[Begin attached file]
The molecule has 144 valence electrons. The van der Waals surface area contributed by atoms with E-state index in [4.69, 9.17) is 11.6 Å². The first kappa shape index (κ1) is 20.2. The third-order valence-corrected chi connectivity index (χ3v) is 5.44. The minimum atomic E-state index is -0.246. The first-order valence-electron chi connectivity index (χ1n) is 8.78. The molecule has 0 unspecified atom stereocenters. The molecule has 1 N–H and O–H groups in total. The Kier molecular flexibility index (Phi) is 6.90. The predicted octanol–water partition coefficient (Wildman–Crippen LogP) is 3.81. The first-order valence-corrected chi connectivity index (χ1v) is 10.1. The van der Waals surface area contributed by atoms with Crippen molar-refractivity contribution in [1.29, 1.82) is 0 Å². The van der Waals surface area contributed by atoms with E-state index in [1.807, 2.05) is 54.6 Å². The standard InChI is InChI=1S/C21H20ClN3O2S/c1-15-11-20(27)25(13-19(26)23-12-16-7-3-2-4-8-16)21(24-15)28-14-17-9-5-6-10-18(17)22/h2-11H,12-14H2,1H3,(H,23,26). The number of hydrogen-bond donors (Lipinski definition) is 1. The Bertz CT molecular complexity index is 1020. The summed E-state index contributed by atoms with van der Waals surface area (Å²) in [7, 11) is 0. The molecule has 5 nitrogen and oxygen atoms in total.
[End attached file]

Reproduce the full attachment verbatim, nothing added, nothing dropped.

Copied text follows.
The molecule has 144 valence electrons. The van der Waals surface area contributed by atoms with E-state index in [4.69, 9.17) is 11.6 Å². The first kappa shape index (κ1) is 20.2. The third-order valence-corrected chi connectivity index (χ3v) is 5.44. The minimum atomic E-state index is -0.246. The first-order valence-electron chi connectivity index (χ1n) is 8.78. The molecule has 0 unspecified atom stereocenters. The molecule has 1 N–H and O–H groups in total. The Kier molecular flexibility index (Phi) is 6.90. The predicted octanol–water partition coefficient (Wildman–Crippen LogP) is 3.81. The first-order valence-corrected chi connectivity index (χ1v) is 10.1. The van der Waals surface area contributed by atoms with Crippen molar-refractivity contribution in [1.29, 1.82) is 0 Å². The van der Waals surface area contributed by atoms with E-state index in [1.807, 2.05) is 54.6 Å². The standard InChI is InChI=1S/C21H20ClN3O2S/c1-15-11-20(27)25(13-19(26)23-12-16-7-3-2-4-8-16)21(24-15)28-14-17-9-5-6-10-18(17)22/h2-11H,12-14H2,1H3,(H,23,26). The number of hydrogen-bond donors (Lipinski definition) is 1. The Bertz CT molecular complexity index is 1020. The summed E-state index contributed by atoms with van der Waals surface area (Å²) in [7, 11) is 0. The molecule has 5 nitrogen and oxygen atoms in total.